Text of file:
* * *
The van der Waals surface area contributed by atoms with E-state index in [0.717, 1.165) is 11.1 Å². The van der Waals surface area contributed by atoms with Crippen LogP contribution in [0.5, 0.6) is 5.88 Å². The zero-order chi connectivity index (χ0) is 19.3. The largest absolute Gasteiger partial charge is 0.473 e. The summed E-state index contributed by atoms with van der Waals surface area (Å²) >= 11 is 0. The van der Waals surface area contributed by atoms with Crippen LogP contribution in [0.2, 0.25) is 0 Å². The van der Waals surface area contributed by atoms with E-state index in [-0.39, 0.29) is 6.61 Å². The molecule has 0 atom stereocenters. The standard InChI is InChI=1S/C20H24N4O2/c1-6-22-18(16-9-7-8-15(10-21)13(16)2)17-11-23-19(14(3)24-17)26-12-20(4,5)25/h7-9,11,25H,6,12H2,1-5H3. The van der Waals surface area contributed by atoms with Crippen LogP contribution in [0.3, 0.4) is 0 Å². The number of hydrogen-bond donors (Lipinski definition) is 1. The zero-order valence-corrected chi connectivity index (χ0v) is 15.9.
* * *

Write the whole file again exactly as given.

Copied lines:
The van der Waals surface area contributed by atoms with E-state index in [0.717, 1.165) is 11.1 Å². The van der Waals surface area contributed by atoms with Crippen LogP contribution in [0.5, 0.6) is 5.88 Å². The zero-order chi connectivity index (χ0) is 19.3. The largest absolute Gasteiger partial charge is 0.473 e. The summed E-state index contributed by atoms with van der Waals surface area (Å²) >= 11 is 0. The van der Waals surface area contributed by atoms with Crippen LogP contribution in [0.2, 0.25) is 0 Å². The van der Waals surface area contributed by atoms with E-state index in [-0.39, 0.29) is 6.61 Å². The molecule has 0 atom stereocenters. The standard InChI is InChI=1S/C20H24N4O2/c1-6-22-18(16-9-7-8-15(10-21)13(16)2)17-11-23-19(14(3)24-17)26-12-20(4,5)25/h7-9,11,25H,6,12H2,1-5H3. The van der Waals surface area contributed by atoms with Crippen LogP contribution in [0.3, 0.4) is 0 Å². The number of hydrogen-bond donors (Lipinski definition) is 1. The zero-order valence-corrected chi connectivity index (χ0v) is 15.9.